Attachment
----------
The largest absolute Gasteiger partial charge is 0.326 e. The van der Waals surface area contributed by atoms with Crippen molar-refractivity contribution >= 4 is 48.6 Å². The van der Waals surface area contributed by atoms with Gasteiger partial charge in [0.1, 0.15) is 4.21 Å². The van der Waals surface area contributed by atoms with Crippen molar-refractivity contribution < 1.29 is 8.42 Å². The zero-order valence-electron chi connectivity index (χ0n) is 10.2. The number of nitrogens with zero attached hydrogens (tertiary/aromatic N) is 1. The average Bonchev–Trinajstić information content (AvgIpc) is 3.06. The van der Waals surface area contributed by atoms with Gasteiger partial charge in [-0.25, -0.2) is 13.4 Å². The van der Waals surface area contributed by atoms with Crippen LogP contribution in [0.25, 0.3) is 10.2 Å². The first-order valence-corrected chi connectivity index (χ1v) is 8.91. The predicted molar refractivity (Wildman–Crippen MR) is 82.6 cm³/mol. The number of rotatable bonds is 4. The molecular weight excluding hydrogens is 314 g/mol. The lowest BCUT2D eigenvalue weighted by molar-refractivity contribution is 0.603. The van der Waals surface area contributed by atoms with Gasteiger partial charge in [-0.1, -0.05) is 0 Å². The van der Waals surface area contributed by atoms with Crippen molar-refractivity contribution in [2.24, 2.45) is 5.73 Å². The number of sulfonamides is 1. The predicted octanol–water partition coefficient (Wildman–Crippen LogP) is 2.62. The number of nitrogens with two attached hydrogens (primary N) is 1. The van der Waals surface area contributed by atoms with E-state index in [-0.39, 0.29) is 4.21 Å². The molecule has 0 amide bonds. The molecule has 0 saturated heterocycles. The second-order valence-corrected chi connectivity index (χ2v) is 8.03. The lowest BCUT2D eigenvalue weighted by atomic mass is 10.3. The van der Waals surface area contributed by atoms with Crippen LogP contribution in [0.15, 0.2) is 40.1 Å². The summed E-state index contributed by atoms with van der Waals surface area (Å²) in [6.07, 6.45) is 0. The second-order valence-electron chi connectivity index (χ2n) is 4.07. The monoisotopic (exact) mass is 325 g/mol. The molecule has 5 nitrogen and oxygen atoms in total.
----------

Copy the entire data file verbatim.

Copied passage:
The largest absolute Gasteiger partial charge is 0.326 e. The van der Waals surface area contributed by atoms with Crippen molar-refractivity contribution >= 4 is 48.6 Å². The van der Waals surface area contributed by atoms with Gasteiger partial charge in [0.1, 0.15) is 4.21 Å². The van der Waals surface area contributed by atoms with Crippen molar-refractivity contribution < 1.29 is 8.42 Å². The zero-order valence-electron chi connectivity index (χ0n) is 10.2. The number of nitrogens with zero attached hydrogens (tertiary/aromatic N) is 1. The average Bonchev–Trinajstić information content (AvgIpc) is 3.06. The van der Waals surface area contributed by atoms with Gasteiger partial charge in [-0.25, -0.2) is 13.4 Å². The van der Waals surface area contributed by atoms with Crippen LogP contribution in [0.25, 0.3) is 10.2 Å². The first-order valence-corrected chi connectivity index (χ1v) is 8.91. The predicted molar refractivity (Wildman–Crippen MR) is 82.6 cm³/mol. The number of rotatable bonds is 4. The molecular weight excluding hydrogens is 314 g/mol. The lowest BCUT2D eigenvalue weighted by molar-refractivity contribution is 0.603. The van der Waals surface area contributed by atoms with Gasteiger partial charge in [-0.1, -0.05) is 0 Å². The van der Waals surface area contributed by atoms with Crippen molar-refractivity contribution in [2.24, 2.45) is 5.73 Å². The number of sulfonamides is 1. The predicted octanol–water partition coefficient (Wildman–Crippen LogP) is 2.62. The number of nitrogens with two attached hydrogens (primary N) is 1. The van der Waals surface area contributed by atoms with E-state index in [-0.39, 0.29) is 4.21 Å². The molecule has 0 amide bonds. The molecule has 0 saturated heterocycles. The second-order valence-corrected chi connectivity index (χ2v) is 8.03. The lowest BCUT2D eigenvalue weighted by atomic mass is 10.3. The van der Waals surface area contributed by atoms with Crippen LogP contribution in [0.15, 0.2) is 40.1 Å². The summed E-state index contributed by atoms with van der Waals surface area (Å²) in [6.07, 6.45) is 0. The second-order valence-electron chi connectivity index (χ2n) is 4.07. The monoisotopic (exact) mass is 325 g/mol. The molecule has 5 nitrogen and oxygen atoms in total.